Dead Lost or Displaced


Dead Lost or Displaced


JoAnne S. Northrup, Nevada Museum of Art Director of Contemporary Art Initiatives,  former Chief Curator, Katie and Drew Gibson San Jose Museum of Art, Take the compassionate eye of photographer Walker Evans, add the contemporary tragedy of Hurricane Katrina and a dash of poetry, and you have Terrence Sanders. Sanders’s subjects confront the camera willingly and without coercion, with a variety of attitudes—some are vulnerable, others manage a shy or sheepish smile, a couple of them look high on something; all are united by their education in the School of Hard Knocks. “There but for the grace of God go I,” might be the first thought to occur to viewers, followed by the question: What happened to these people that made them slip through the cracks? Was it moral weakness or just plain bad luck?

Every day we pass people like this, on our way to work or in the supermarket parking lot, waiting by the bus stop, and often they barely register on our consciousness—and that is surely the express purpose behind Sanders’ work: to make us look these people in the eye. These artworks preserve a momentary impression of a specific person on a certain day that for some reason the artist found worthy of documentation. Their presence is not immediate and palpable, but rather somewhat abstracted, shaped by the black and white film and the addition of diaristic prose that is yet subjective, from the artist’s point of view. These artworks are politically motivated—they get under your skin, and once there, make themselves impossible to ignore. “You do your part and I’ll do mine,” the artist has written. Point well taken, Mr. Sanders.

Robert Alan Asistent, Designer, New Orleans, “Terrence’s images are a direct transference from the soul of an artist to the psyche of our human nature. We are a lost people on this ship, searching for how to go beyond ego’s reign of war and how instead to reach out and care for each other. This body of work is symbolic of the human tragedy that manifests in our separation instead of our integration. Dead, Lost and Displaced is the story we need to digest before we will ever discover: Alive, Found and Ingratiated.”

Nicole Morgenthau, Photographer, New York City, “This body of work puts a huge twist on documentary photography. As we sometimes selfishly attach to someone’s image because they have an intriguing look-Terrence clearly wants to know the stories behind the faces.”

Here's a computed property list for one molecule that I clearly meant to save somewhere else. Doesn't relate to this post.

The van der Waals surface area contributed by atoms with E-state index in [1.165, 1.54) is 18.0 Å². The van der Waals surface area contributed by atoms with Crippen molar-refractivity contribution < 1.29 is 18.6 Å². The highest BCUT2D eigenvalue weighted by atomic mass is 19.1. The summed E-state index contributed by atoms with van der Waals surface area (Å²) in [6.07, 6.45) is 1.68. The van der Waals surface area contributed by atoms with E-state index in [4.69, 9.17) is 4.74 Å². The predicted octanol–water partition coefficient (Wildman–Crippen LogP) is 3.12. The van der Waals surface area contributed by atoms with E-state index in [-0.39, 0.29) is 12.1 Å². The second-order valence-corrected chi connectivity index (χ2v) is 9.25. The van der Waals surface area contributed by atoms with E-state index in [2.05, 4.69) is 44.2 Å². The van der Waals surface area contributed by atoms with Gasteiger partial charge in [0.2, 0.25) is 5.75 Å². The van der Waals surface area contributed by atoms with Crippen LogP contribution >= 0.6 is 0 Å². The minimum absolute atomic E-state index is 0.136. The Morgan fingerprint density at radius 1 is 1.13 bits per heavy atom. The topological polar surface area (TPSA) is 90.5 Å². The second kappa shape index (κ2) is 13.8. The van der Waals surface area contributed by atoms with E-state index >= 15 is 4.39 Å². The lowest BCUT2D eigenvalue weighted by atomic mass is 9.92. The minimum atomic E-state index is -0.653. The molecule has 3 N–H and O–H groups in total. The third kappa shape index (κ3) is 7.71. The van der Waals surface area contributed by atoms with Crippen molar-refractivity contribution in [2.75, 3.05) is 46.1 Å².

Ronald Sosinski, Director of Proposition Gallery, NewYork City, “In contrast to Terrence Sanders paintings which are filled with political and racial rage, I found the “Dead Lost or Displaced” series to be extremely poetic and personal on a level which revealed an inner beauty and compassion of the artist which made the viewer aware of the deep trauma and inner feelings of his subjects. A true accomplishment”.

Julia Henderson, Art Editor, Fringe Magazine, Delaware, “Terrence Sanders has a wonderful way of capturing true human emotion in his work. His use of mixed media adds depth and meaning to photographs already full to the brim with the power of his message. The artist clearly has a passion for displaying the harsh reality of American life, and he manages to make this reality beautiful, thought-provoking, and impossible to ignore.”

Dean O, Art Crit Blog, New York City, “The photographs of ordinary citizens and the accompanying text investigates different archetypes and social rules, appearing almost arbitrary at times yet somehow fit together as a coherent whole. The common denominator appears to be the common humanity.

Michaela Kastly, Camera Press Gallery, London, “We all have things / issues we doubt to say, things we think embarrassing or shameful to express. The people in Terrence’s photography are saying this without speech without sound but through capture of emotion and feeling through sight. They made me think and not speak just wonder and relate.

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